Sunday, May 28, 2023

Here is what the banks have been paying out

The Minister of Finance Peggy Serame revealed in Parliament that total dividends paid out by all commercial banks, excluding BBS Limited Bank in the last 10 years, from 2012 to 2021, amounted to P8.6 billion.  She stated that consistent with the prudential requirements, as set out in the Banking Act (Cap 46:04) and Banking Regulations, no bank in Botswana is allowed to pay dividends if it does not meet the minimum statutory liquidity and capital requirements.

“The Ministry of Finance is satisfied that the framework adopted by the Bank of Botswana ensures an appropriate balance between profitability of banks sustainable provision of services and fair and equitable pricing of banking products and services,”said Serame.

She also revealed that management fees paid out to parent companies domiciled outside Botswana amounted to P5.4 billion.

She further stated that Bank of Botswana has a framework for the regulation and monitoring of bank charges in line with the Bank of Botswana Act. She added that under this framework, prior to imposing any new bank charge (upward adjustment of existing bank charge), a licensed bank is required to submit the proposed banking tariff schedule (fees, commissions and service charges) for assessment for fairness and reasonableness in relation to the cost of provision of the service.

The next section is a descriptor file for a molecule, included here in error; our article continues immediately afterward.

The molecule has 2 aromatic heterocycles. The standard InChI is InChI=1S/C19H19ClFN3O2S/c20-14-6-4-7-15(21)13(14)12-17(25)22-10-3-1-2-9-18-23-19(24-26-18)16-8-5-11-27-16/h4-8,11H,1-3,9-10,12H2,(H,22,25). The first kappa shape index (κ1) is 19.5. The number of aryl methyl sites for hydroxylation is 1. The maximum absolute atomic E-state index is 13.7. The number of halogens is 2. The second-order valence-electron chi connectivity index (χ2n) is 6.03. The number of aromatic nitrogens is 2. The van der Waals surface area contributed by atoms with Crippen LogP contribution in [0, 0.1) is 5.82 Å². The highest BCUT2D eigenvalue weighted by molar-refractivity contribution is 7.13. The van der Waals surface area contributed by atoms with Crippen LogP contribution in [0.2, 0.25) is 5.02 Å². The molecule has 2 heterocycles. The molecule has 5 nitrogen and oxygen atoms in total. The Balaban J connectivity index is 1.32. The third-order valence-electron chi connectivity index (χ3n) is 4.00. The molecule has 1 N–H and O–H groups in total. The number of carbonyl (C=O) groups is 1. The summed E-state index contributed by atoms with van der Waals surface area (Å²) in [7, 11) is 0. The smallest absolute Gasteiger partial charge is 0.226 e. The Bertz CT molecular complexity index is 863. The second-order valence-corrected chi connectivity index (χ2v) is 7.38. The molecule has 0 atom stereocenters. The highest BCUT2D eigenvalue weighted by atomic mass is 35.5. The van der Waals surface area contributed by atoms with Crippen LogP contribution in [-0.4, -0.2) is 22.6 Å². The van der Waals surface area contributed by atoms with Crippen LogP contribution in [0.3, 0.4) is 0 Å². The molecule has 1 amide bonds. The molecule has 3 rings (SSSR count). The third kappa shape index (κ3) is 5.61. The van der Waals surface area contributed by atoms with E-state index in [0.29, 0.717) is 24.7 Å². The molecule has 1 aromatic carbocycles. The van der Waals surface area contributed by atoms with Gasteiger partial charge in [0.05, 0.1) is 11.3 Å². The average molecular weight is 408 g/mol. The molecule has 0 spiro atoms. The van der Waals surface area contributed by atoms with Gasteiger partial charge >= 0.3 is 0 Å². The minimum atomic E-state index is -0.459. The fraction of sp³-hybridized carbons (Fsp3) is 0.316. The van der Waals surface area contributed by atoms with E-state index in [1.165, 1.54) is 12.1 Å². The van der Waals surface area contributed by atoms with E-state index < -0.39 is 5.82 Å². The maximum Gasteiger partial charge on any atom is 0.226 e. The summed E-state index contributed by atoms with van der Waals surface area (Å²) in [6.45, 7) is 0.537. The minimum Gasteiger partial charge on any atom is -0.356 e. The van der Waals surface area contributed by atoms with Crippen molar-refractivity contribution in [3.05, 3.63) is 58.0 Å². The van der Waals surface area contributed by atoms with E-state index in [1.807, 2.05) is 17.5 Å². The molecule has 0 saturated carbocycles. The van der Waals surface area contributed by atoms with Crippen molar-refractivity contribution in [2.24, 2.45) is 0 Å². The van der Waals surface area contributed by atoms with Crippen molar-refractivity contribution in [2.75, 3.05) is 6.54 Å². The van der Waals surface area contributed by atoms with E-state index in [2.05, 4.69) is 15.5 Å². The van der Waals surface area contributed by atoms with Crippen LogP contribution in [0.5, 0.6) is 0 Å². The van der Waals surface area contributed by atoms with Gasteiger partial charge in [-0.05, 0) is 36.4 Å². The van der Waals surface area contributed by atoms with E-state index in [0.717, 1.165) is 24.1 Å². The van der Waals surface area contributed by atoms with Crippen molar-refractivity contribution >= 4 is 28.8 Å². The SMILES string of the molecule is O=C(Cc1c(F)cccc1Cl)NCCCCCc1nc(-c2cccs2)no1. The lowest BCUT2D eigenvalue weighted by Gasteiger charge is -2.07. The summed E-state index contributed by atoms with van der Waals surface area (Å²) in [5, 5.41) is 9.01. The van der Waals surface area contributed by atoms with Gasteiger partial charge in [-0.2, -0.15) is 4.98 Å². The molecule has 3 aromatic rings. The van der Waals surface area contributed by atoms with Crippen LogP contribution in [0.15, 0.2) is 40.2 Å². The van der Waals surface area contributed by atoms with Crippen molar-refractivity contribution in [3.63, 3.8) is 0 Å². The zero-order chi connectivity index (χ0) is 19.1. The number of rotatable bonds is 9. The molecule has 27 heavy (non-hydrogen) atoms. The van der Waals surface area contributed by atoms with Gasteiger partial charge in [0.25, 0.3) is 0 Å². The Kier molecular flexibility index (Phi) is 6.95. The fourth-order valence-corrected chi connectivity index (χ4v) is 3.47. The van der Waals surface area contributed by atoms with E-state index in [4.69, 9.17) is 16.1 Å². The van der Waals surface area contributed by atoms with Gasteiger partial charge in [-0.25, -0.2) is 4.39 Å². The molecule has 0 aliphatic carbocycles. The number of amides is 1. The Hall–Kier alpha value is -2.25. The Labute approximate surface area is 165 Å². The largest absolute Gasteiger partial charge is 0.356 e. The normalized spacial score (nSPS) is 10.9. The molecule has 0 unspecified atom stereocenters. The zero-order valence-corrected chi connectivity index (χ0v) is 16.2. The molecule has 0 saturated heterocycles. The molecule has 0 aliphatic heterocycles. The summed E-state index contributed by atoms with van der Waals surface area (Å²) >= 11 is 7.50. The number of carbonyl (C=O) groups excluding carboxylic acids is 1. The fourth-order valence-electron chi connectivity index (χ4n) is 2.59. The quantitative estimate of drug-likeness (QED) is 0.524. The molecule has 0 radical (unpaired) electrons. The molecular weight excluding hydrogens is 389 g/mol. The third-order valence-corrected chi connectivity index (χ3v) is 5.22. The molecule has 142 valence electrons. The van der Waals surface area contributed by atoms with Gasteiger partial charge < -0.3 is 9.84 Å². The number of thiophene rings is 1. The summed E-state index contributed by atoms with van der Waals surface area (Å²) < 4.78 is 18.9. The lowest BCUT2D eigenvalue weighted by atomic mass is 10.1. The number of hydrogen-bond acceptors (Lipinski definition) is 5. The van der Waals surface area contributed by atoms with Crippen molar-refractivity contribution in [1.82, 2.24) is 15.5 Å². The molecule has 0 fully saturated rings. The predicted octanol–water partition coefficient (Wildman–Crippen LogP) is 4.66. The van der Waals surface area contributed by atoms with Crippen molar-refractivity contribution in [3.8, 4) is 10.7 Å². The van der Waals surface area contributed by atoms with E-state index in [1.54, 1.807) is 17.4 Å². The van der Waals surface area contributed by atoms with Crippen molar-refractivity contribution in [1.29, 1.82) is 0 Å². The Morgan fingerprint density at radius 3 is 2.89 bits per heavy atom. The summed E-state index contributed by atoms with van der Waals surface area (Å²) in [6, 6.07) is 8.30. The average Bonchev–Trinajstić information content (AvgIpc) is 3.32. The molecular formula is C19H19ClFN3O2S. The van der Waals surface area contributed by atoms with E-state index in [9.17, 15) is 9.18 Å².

“Notwithstanding perceptions that bank fees and charges in Botswana are high, empirical evidence has shown that non-interest income derived from bank charges and commissions in Botswana compare favourably to the levels reported elsewhere in the region,”said Serame.

She also stated that the Bankers’ Association of Botswana conducted a comparative study on bank charges in 2014, which concluded that, within the SACU Region, bank charges in South Africa, Namibia and Lesotho were higher than in Botswana by 48 percent, 76 percent, and 65 percent, respectively. She added that furthermore, fees charged by banks in Tanzania, Uganda, Zambia and Kenya were 55 percent, 56 percent, 142 percent and 310 percent, respectively, higher than those charged by Botswana banks.

“While these studies are dated, these results demonstrated that bank charges in Botswana were competitive by regional standards,” she said.

Serame stated that as a proportion of total income, non-interest income for commercial banks in Botswana averaged 40.4 percent in 2018, 39.4 percent in 2019, 38.8 percent in 2020, 40.5 and 40.4 percent in 2021 and 2022, respectively. She added that despite operating in a low interest rate environment for the past five years, non-interest income as a proportion of total income has remained relatively unchanged at an average of 40 percent. Meanwhile Serame also said that the non-interest income derived from commercial bank charges and fees are, in general, commensurate with the cost of provision of banking services in Botswana.


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